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Unformatted text preview: 2007-12-04A Final Word on Learning•Biological constraints and evidence of cognitive processesMemory•What is it? Why do we need it?oThe Cases of Henry M and Clive WearingEven though you experience something, it must be processed and turned into memory so that it can be recalled and so that you may learn from it•3 stages of memoryFormation of Memories•Three Essential Steps for All Types if MemoryoEncoding / Acquisitions: capturing and translating information into neural codeoStorage: Retained over timeoRetrieval: Pulled back out through recall or recognition•Separate but interacting componentsoSensory memoryoShort term / working memoryoLong term memorySensory Memory•Briefly holds sensory information•Iconic stores – visual information oLasts fractions of a secondoSperling’s Ingenious Experiment•Echoic stores – auditory informationoLasts about 2 secondsoPartial trace can last longer•Sensory registers are initial information processorsWorking (short-term) memory•Temporarily holds limited amount of informationoStores and processes information of which we are conscious•Why ‘working’ memoryo‘works on’ information encoding, rehearsal, elaborationoLoading dock, or work bench?Automatically storing or Active processing•How is information represented?oMental representations / memory codesVarious forms•Images (visual) sounds (phonological), meaning (semantic), physical action (motor)Form of memory code does not always correspond to form of original stimulusErrors are often phonetic – Critical Role•Confuse words or letters that sound alike•Ex. B or V; M or N; cat or cad•Capacity and DurationoMagical Number = 7+/- 2 (Miller, 1956)Recalling unrelated items given to youIf unprocessed, the information is lostoFive-nine meaningful itemsProvides 1 key to increasing memory•Increasing Short-term MemoryoChunkingCombining individual items into larger units of meaningo...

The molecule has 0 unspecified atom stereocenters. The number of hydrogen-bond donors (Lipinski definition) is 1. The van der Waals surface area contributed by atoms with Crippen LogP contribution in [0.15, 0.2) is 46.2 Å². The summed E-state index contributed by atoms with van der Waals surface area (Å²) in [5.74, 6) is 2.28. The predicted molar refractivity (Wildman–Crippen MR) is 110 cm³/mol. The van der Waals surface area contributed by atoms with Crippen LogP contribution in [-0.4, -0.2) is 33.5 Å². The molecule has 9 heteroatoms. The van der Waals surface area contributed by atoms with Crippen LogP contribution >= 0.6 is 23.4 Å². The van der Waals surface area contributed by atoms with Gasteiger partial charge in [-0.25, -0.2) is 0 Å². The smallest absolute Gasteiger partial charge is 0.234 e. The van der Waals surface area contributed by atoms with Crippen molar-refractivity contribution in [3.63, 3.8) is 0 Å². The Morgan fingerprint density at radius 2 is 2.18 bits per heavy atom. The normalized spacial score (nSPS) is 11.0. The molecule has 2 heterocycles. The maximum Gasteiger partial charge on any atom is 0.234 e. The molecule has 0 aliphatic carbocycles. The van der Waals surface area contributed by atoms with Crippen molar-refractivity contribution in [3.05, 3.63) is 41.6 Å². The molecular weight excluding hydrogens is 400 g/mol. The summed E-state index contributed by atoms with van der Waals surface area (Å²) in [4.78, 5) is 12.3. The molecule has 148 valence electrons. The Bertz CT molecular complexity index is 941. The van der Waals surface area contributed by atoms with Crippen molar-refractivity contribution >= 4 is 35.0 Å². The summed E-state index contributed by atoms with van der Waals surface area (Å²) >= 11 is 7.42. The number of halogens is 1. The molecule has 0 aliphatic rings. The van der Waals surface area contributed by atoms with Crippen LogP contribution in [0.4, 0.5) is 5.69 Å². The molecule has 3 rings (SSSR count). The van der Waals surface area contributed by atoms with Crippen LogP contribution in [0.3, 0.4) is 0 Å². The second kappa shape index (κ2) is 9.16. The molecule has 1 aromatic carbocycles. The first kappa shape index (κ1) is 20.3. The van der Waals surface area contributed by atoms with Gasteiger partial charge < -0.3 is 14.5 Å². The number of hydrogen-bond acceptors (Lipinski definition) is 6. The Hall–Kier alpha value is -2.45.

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- Spring '09